IGNATIUS: It says the same thing to me as the Abdulmutallab case, many of these cases involve very educated people, people who really are at the elite of their societies, who for whatever reason have become disaffected, deeply disaffected. Zarka (ph), the place in Jordan, that this man is said to be from, has been a special center for people like this, people who prospered as the Jordanian economy prospered, but have felt left out, and are easy targets for recruiters.
This is something we really have to think about because prosperous educated Muslims are all around us here in America, in Britain. They're people who are our friends, neighbors, fellow citizens. Somehow they have to help identify people. As Abdulmutallab's father did. By saying, I'm worried about my son, I'm worried about my friend, I'm worried about my neighbor, because that is the only way, really that people will have a handle on it.
BLITZER: Let's not forget that Abu Musab Al Zarqawi, the former leader of Al Qaeda in Iraq, was from Zarka (ph), in Jordan, himself. So there is a history there.
David Ignatius, of "The Washington Post", thanks very much for coming in.
IGNATIUS: Thanks, Wolf.
BLITZER: The world sweats as Iran defies, what might the Obama administration do as Tehran insists on keeping its controversial nuclear program? What might Israel do? I'll speak with the Israeli ambassador to the United States.
And it is home to men with firearms and fiery anti-American rhetoric. Will Yemen be the next battleground for the U.S.? I'll speak with two lawmakers involved in intelligence issues, Republican Pete Hoekstra and Democrat Jane Harman.
BLITZER: One item piled high on president's agenda, right now, what to do about Iran. Tehran remains defiant about its nuclear program, thumbing its nose at the world's demands by missing a deadline over its nuclear program. So how should the world respond? I spoke about that and more with the Israeli ambassador to the United States, Ambassador Michael Oren.
BLITZER: Mr. Ambassador, thanks very much for coming in.
MICHAEL OREN, ISRAELI AMBASSADOR TO U.S.: Pleasure, Wolf.
BLITZER: I notice "The New York Times," Sunday, this line so of jumped out at me, I want you to clarify.
"A senior Israeli diplomat in Washington said in back channel conversations, quote - 'Obama has convinced us that it's worth trying the sanctions, at least for a few months'." Is that true, that you are going to go along with President Obama and see if these sanctions can make a difference.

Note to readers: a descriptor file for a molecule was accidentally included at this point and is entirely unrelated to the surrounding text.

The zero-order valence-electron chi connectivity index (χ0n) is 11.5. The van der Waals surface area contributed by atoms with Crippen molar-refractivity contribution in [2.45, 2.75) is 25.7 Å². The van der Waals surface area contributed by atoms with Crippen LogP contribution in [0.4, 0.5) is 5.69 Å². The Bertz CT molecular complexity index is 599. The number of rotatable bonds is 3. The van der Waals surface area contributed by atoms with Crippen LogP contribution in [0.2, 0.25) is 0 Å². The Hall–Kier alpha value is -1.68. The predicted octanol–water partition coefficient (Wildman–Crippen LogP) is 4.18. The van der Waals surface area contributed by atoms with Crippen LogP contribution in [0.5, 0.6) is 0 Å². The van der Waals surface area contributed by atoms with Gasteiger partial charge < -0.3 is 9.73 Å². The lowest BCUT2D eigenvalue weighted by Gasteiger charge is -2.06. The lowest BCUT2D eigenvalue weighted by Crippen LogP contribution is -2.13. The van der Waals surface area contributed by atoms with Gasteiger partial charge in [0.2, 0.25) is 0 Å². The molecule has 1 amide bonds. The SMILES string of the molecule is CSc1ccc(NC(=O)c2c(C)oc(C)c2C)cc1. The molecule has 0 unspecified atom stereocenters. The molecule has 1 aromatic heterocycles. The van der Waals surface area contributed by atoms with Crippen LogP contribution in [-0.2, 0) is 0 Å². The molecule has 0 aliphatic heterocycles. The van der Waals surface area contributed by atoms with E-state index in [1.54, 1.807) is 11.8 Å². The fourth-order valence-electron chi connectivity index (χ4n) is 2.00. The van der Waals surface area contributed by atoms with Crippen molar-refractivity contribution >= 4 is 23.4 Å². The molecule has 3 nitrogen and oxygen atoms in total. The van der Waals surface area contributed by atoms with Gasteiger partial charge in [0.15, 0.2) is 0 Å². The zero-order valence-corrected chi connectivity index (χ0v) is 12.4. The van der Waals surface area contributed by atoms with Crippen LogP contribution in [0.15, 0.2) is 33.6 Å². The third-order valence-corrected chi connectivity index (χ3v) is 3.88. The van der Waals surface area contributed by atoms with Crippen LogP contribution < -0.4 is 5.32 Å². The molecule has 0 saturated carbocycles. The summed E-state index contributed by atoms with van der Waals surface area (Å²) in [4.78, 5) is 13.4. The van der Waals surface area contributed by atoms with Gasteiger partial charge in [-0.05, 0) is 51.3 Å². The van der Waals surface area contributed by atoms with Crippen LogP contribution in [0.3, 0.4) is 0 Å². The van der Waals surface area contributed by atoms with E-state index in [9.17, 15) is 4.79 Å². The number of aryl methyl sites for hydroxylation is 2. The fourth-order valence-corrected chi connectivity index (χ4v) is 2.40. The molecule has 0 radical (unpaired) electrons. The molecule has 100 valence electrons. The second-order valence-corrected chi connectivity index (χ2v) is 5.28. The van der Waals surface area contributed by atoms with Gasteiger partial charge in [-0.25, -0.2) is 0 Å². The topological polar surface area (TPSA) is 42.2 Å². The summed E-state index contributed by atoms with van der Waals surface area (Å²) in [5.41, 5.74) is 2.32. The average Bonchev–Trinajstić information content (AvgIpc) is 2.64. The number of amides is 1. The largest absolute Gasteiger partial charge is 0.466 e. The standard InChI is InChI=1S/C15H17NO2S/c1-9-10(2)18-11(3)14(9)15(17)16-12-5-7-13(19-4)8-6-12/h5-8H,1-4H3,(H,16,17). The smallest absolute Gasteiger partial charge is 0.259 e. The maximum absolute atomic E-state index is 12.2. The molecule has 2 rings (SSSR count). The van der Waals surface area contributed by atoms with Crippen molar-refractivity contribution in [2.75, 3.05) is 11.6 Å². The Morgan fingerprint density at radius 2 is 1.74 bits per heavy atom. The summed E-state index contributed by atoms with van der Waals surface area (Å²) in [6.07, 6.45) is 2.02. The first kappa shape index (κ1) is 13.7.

First of all, while we are very cautious and concerned about the question of time, Wolf, as time passes those 4,000 centrifuges in Iran continue to spin out enriched uranium. But we are not putting a time- table on this. We are trusting in the president's handling of this issue and his commitment to reassess Iran's willingness to suspend that uranium enrichment. So far they have rejected all compromises. And then having concluded that the Iranians are not going to cease, suspending -cease enriching uranium, to proceed with leveling sanctions on Iran, to induce that outcome.
BLITZER: I guess the question is, is the government of Israel and the Obama administration on the same page as far as Iran is concerned?
OREN: We agree with a great number of things with the Obama administration. We agree.
BLITZER: What don't you agree on?
OREN: I want to talk about what we agree on, first. What we agree on, that the goal is the end and complete cessation of uranium enrichment on Iranian soil. We agreed that if the Iranians do not accept a compromise package, that then the United States will join with the international community with like-minded states, in developing, devising and imposing these crippling sanctions on the Iranian economy. We are very much on the same page on all of those issues..
BLITZER: Where aren't you on the same page?
OREN: I don't think there are any major differences between us on this. I think we're now re-examining how we will proceed to imposing these sanctions, and we are closely communicating with and cooperating with the Obama administration.
BLITZER: Because in recent years, there have been differences as far as the intelligence assessment of the U.S. government and the Israeli government, as to how close Iran is to actually possessing a nuclear bomb.
OREN: I think we're very closely communicating and cooperating on all of the issues.
BLITZER: Are your intelligence -
OREN: And our assessments are very, very similar.
BLITZER: Is your intelligence the same as the U.S. assessment?
OREN: Our assessments are very similar.
BLITZER: There is another story in "The New York Times" today, you probably saw it on the front page, about these secret tunnels. Take a look behind you, you see that picture. There, Ahmadinejad wearing the hard hat, in the front there. He visited a tunnel, this is not necessarily a tunnel where they're having some nuclear facilities, but it would be deep underground. Does Israel have the capability to destroy Iranian nuclear facilities in these deep underground tunnels?
OREN: Wolf, we're nowhere near that point now. We're focused now on sanctions. Not on destroying tunnels. We're focused on getting these sanctions up and running, and to assessing their impact.
BLITZER: You really believe these sanctions can change the government of Iran?